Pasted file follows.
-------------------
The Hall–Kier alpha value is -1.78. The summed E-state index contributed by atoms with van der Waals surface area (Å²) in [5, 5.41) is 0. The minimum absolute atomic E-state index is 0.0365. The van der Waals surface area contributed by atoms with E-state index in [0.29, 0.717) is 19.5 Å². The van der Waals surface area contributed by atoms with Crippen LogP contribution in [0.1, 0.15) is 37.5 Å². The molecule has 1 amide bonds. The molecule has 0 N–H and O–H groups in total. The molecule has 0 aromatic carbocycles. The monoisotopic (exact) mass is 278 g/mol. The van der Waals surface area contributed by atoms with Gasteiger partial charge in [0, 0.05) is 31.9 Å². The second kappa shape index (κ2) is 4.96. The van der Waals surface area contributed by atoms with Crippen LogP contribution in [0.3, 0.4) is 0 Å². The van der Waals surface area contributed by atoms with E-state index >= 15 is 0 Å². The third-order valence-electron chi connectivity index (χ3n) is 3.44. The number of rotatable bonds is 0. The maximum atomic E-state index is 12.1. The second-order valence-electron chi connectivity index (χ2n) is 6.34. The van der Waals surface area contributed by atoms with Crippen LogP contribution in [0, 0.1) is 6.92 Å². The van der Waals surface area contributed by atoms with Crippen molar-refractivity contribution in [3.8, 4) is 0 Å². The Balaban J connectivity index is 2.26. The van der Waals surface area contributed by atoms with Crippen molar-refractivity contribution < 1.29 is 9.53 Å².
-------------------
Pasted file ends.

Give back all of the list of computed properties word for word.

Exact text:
The Hall–Kier alpha value is -1.78. The summed E-state index contributed by atoms with van der Waals surface area (Å²) in [5, 5.41) is 0. The minimum absolute atomic E-state index is 0.0365. The van der Waals surface area contributed by atoms with E-state index in [0.29, 0.717) is 19.5 Å². The van der Waals surface area contributed by atoms with Crippen LogP contribution in [0.1, 0.15) is 37.5 Å². The molecule has 1 amide bonds. The molecule has 0 N–H and O–H groups in total. The molecule has 0 aromatic carbocycles. The monoisotopic (exact) mass is 278 g/mol. The van der Waals surface area contributed by atoms with Gasteiger partial charge in [0, 0.05) is 31.9 Å². The second kappa shape index (κ2) is 4.96. The van der Waals surface area contributed by atoms with Crippen LogP contribution in [0.3, 0.4) is 0 Å². The van der Waals surface area contributed by atoms with E-state index >= 15 is 0 Å². The third-order valence-electron chi connectivity index (χ3n) is 3.44. The number of rotatable bonds is 0. The maximum atomic E-state index is 12.1. The second-order valence-electron chi connectivity index (χ2n) is 6.34. The van der Waals surface area contributed by atoms with Crippen LogP contribution in [0, 0.1) is 6.92 Å². The van der Waals surface area contributed by atoms with Crippen molar-refractivity contribution in [3.8, 4) is 0 Å². The Balaban J connectivity index is 2.26. The van der Waals surface area contributed by atoms with Crippen molar-refractivity contribution < 1.29 is 9.53 Å².